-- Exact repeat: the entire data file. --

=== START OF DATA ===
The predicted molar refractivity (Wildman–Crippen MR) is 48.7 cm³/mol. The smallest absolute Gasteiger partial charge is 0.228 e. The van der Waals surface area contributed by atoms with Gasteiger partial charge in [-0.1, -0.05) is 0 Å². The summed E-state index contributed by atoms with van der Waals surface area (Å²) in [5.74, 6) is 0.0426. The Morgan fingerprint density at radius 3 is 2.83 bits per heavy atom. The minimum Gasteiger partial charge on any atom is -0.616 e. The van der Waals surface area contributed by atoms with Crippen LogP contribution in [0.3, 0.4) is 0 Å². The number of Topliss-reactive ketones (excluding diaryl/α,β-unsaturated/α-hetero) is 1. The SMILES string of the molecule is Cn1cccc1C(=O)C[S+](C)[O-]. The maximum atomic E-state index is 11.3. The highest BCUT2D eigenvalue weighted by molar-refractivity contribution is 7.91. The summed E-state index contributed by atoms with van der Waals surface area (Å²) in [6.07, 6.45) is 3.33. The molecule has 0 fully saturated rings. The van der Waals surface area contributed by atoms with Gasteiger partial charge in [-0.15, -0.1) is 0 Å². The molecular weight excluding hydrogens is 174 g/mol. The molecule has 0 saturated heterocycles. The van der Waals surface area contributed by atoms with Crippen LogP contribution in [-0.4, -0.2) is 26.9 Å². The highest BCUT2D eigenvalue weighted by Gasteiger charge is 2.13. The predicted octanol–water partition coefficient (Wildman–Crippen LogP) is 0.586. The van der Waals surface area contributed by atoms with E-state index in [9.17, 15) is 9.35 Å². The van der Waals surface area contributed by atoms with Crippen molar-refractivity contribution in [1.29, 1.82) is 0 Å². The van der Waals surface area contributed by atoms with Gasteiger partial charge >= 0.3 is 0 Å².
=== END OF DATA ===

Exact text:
The predicted molar refractivity (Wildman–Crippen MR) is 48.7 cm³/mol. The smallest absolute Gasteiger partial charge is 0.228 e. The van der Waals surface area contributed by atoms with Gasteiger partial charge in [-0.1, -0.05) is 0 Å². The summed E-state index contributed by atoms with van der Waals surface area (Å²) in [5.74, 6) is 0.0426. The Morgan fingerprint density at radius 3 is 2.83 bits per heavy atom. The minimum Gasteiger partial charge on any atom is -0.616 e. The van der Waals surface area contributed by atoms with Crippen LogP contribution in [0.3, 0.4) is 0 Å². The number of Topliss-reactive ketones (excluding diaryl/α,β-unsaturated/α-hetero) is 1. The SMILES string of the molecule is Cn1cccc1C(=O)C[S+](C)[O-]. The maximum atomic E-state index is 11.3. The highest BCUT2D eigenvalue weighted by molar-refractivity contribution is 7.91. The summed E-state index contributed by atoms with van der Waals surface area (Å²) in [6.07, 6.45) is 3.33. The molecule has 0 fully saturated rings. The van der Waals surface area contributed by atoms with Gasteiger partial charge in [-0.15, -0.1) is 0 Å². The molecular weight excluding hydrogens is 174 g/mol. The molecule has 0 saturated heterocycles. The van der Waals surface area contributed by atoms with Crippen LogP contribution in [-0.4, -0.2) is 26.9 Å². The highest BCUT2D eigenvalue weighted by Gasteiger charge is 2.13. The predicted octanol–water partition coefficient (Wildman–Crippen LogP) is 0.586. The van der Waals surface area contributed by atoms with E-state index in [9.17, 15) is 9.35 Å². The van der Waals surface area contributed by atoms with Crippen molar-refractivity contribution in [1.29, 1.82) is 0 Å². The van der Waals surface area contributed by atoms with Gasteiger partial charge >= 0.3 is 0 Å².